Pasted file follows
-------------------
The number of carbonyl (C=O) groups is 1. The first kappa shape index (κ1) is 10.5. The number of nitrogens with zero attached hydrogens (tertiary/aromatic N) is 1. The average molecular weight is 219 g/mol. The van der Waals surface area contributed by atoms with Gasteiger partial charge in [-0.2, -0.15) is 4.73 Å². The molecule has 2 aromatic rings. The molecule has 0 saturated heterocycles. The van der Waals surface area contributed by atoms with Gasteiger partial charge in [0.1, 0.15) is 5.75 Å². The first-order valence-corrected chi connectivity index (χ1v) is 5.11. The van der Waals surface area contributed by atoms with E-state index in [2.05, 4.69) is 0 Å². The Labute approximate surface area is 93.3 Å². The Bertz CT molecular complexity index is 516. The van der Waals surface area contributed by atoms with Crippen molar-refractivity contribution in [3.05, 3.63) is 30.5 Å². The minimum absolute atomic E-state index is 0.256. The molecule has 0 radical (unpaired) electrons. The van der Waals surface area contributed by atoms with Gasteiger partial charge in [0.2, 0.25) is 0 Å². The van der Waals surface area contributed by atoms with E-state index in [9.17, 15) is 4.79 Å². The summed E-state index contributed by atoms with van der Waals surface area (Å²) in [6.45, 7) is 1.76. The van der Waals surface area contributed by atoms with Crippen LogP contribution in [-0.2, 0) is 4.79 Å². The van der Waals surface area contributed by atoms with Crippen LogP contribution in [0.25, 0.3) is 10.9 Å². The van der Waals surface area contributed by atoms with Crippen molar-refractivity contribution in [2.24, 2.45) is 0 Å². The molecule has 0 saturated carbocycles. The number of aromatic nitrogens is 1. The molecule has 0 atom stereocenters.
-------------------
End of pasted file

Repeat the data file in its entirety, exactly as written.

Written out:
The number of carbonyl (C=O) groups is 1. The first kappa shape index (κ1) is 10.5. The number of nitrogens with zero attached hydrogens (tertiary/aromatic N) is 1. The average molecular weight is 219 g/mol. The van der Waals surface area contributed by atoms with Gasteiger partial charge in [-0.2, -0.15) is 4.73 Å². The molecule has 2 aromatic rings. The molecule has 0 saturated heterocycles. The van der Waals surface area contributed by atoms with Gasteiger partial charge in [0.1, 0.15) is 5.75 Å². The first-order valence-corrected chi connectivity index (χ1v) is 5.11. The van der Waals surface area contributed by atoms with E-state index in [2.05, 4.69) is 0 Å². The Labute approximate surface area is 93.3 Å². The Bertz CT molecular complexity index is 516. The van der Waals surface area contributed by atoms with Crippen molar-refractivity contribution in [3.05, 3.63) is 30.5 Å². The minimum absolute atomic E-state index is 0.256. The molecule has 0 radical (unpaired) electrons. The van der Waals surface area contributed by atoms with Gasteiger partial charge in [0.2, 0.25) is 0 Å². The van der Waals surface area contributed by atoms with E-state index in [9.17, 15) is 4.79 Å². The summed E-state index contributed by atoms with van der Waals surface area (Å²) in [6.45, 7) is 1.76. The van der Waals surface area contributed by atoms with Crippen LogP contribution in [-0.2, 0) is 4.79 Å². The van der Waals surface area contributed by atoms with Crippen LogP contribution in [0.25, 0.3) is 10.9 Å². The van der Waals surface area contributed by atoms with Crippen molar-refractivity contribution in [2.24, 2.45) is 0 Å². The molecule has 0 saturated carbocycles. The number of aromatic nitrogens is 1. The molecule has 0 atom stereocenters.